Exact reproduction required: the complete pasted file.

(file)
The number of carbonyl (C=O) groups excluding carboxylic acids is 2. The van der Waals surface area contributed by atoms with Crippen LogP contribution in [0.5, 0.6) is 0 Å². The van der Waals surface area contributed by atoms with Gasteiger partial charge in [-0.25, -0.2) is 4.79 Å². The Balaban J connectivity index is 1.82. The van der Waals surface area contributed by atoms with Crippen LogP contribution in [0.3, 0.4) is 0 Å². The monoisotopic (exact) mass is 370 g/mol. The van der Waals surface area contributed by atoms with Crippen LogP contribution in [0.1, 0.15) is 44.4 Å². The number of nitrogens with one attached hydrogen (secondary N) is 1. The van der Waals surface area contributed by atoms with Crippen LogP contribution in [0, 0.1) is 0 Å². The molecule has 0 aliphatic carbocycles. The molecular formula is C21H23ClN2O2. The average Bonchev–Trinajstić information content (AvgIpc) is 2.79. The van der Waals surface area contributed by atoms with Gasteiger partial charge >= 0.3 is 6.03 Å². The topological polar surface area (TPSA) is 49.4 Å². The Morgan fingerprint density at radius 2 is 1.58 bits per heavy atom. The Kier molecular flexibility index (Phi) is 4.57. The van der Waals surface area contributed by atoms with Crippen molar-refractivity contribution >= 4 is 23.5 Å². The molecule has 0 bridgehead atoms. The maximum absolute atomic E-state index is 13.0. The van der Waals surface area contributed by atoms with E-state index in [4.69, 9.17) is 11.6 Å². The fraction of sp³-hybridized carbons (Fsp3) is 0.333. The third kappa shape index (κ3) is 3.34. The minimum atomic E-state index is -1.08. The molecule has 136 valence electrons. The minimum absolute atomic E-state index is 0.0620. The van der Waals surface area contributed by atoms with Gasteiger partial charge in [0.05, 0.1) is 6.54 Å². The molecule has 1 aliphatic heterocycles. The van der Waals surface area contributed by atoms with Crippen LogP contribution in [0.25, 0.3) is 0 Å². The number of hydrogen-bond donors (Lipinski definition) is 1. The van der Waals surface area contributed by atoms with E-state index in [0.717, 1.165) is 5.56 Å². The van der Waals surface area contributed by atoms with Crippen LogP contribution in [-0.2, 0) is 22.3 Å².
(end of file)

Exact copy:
The number of carbonyl (C=O) groups excluding carboxylic acids is 2. The van der Waals surface area contributed by atoms with Crippen LogP contribution in [0.5, 0.6) is 0 Å². The van der Waals surface area contributed by atoms with Gasteiger partial charge in [-0.25, -0.2) is 4.79 Å². The Balaban J connectivity index is 1.82. The van der Waals surface area contributed by atoms with Crippen LogP contribution in [0.3, 0.4) is 0 Å². The monoisotopic (exact) mass is 370 g/mol. The van der Waals surface area contributed by atoms with Crippen LogP contribution in [0.1, 0.15) is 44.4 Å². The number of nitrogens with one attached hydrogen (secondary N) is 1. The van der Waals surface area contributed by atoms with Crippen LogP contribution in [0, 0.1) is 0 Å². The molecule has 0 aliphatic carbocycles. The molecular formula is C21H23ClN2O2. The average Bonchev–Trinajstić information content (AvgIpc) is 2.79. The van der Waals surface area contributed by atoms with Gasteiger partial charge >= 0.3 is 6.03 Å². The topological polar surface area (TPSA) is 49.4 Å². The Morgan fingerprint density at radius 2 is 1.58 bits per heavy atom. The Kier molecular flexibility index (Phi) is 4.57. The van der Waals surface area contributed by atoms with Crippen molar-refractivity contribution >= 4 is 23.5 Å². The molecule has 0 bridgehead atoms. The maximum absolute atomic E-state index is 13.0. The van der Waals surface area contributed by atoms with E-state index in [4.69, 9.17) is 11.6 Å². The fraction of sp³-hybridized carbons (Fsp3) is 0.333. The third kappa shape index (κ3) is 3.34. The minimum atomic E-state index is -1.08. The molecule has 136 valence electrons. The minimum absolute atomic E-state index is 0.0620. The van der Waals surface area contributed by atoms with Gasteiger partial charge in [0.05, 0.1) is 6.54 Å². The molecule has 1 aliphatic heterocycles. The van der Waals surface area contributed by atoms with Crippen LogP contribution in [0.25, 0.3) is 0 Å². The number of hydrogen-bond donors (Lipinski definition) is 1. The van der Waals surface area contributed by atoms with E-state index in [0.717, 1.165) is 5.56 Å². The van der Waals surface area contributed by atoms with Crippen LogP contribution in [-0.2, 0) is 22.3 Å².